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The Recirculating Shower

Photo by Castorly Stock from Pexels

Taking a shower is a refreshing way to start the day. However, much of the energy it takes to heat the water is wasted as the warm water flows off you and down the drain. Heating the water more efficiently by using something like an EcoSmart 27 tankless water heater solves part of the problem. But recapturing that warm water is the other part.

Recirculating showers seem like a great idea. They take the waste water from the bottom of the shower and shoot it back onto the top of you. They been attempted before. However, they always suffer from one problem. That is, who wants to shower in their own filth? Popular Science has more on an invention that might just solve this problem.

Paraphrasing from Popular Science:

In 2004, Peter Brewin was an industrial-design student at the Royal College of Art in London. During the course of his studies, he set about creating a more efficient shower. He wanted to design one that didn’t require lower pressure. Also, it couldn’t just capture and recirculate the water. This is because most countries require shower water to meet potable-water standards.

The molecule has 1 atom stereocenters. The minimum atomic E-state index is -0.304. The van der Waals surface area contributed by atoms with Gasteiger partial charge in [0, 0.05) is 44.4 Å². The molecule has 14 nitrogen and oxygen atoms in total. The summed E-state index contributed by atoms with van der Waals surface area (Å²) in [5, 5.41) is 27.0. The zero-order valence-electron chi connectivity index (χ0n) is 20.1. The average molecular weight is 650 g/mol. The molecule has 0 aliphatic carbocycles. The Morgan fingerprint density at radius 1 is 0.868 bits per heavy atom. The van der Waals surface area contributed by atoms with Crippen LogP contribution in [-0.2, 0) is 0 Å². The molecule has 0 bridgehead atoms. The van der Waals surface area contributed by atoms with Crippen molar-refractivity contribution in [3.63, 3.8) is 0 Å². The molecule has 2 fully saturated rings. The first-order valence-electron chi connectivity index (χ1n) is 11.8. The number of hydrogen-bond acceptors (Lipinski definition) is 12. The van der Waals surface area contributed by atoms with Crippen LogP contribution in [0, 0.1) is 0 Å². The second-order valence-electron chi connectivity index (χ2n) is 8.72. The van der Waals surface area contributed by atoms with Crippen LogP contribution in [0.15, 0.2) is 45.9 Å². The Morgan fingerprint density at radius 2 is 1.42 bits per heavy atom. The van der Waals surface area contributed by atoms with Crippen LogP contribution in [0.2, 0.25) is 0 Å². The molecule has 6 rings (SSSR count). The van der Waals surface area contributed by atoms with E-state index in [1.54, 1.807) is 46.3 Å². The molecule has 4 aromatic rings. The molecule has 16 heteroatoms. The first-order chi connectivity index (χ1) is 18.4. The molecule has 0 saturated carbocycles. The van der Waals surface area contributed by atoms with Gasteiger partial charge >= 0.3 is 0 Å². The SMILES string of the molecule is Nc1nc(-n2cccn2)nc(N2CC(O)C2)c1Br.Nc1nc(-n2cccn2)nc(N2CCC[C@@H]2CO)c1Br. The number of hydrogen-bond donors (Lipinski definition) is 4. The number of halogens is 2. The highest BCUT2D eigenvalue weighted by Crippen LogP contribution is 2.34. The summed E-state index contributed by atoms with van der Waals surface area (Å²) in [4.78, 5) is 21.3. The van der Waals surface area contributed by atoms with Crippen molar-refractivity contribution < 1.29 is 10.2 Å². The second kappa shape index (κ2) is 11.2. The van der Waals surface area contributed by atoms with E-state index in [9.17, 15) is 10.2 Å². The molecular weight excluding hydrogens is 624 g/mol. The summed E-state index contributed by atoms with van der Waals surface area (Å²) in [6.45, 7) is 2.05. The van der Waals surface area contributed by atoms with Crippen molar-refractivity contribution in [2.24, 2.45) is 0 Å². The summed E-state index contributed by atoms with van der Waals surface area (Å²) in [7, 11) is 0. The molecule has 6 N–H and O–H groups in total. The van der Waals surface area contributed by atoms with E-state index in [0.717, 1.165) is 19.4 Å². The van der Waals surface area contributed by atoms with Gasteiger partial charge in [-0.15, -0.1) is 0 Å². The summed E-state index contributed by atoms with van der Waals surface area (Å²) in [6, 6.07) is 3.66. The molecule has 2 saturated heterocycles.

So instead he designed a miniature treatment plant. Brewin’s invention continuously captures, cleans, and recirculates 70 percent of the water someone would use during a shower.

Even with the energy the system consumes, it still uses 40 to 70 percent less power. This is because the system doesn’t have to heat as much water.

Over the course of a year, a typical household would use 20,000 to 32,000 fewer gallons of water with Brewin’s system. That, in turn, would save a local treatment plant upward of 200 kilowatt-hours of energy.

Other water-treatment processes are too slow for real-time recirculation. So Brewin decided to use pasteurization. This is the quick heating and cooling method dairy producers use for purifying milk.

Shower water is already about 106 degrees F when it hits the drain. A heat exchanger and a small electric heater raises the temperature an extra 56 degrees. This brings it to the pasteurization point of 162 degrees.

To filter out dirt particles, Brewin constructed a funnel that spins the water that flows into it. Centrifugal force flings the heavy undissolved particles to the edges where they wash down the drain.


Install a Recirculating Shower in Your Home

If you want to make your household more environmentally friendly, one or more of Brewin’s recirculating showers in your home could provide at least one of the solutions you’ve been seeking. Add to them the Ecosmart 27 tankless water heater and your home will be making a big difference for the planet.

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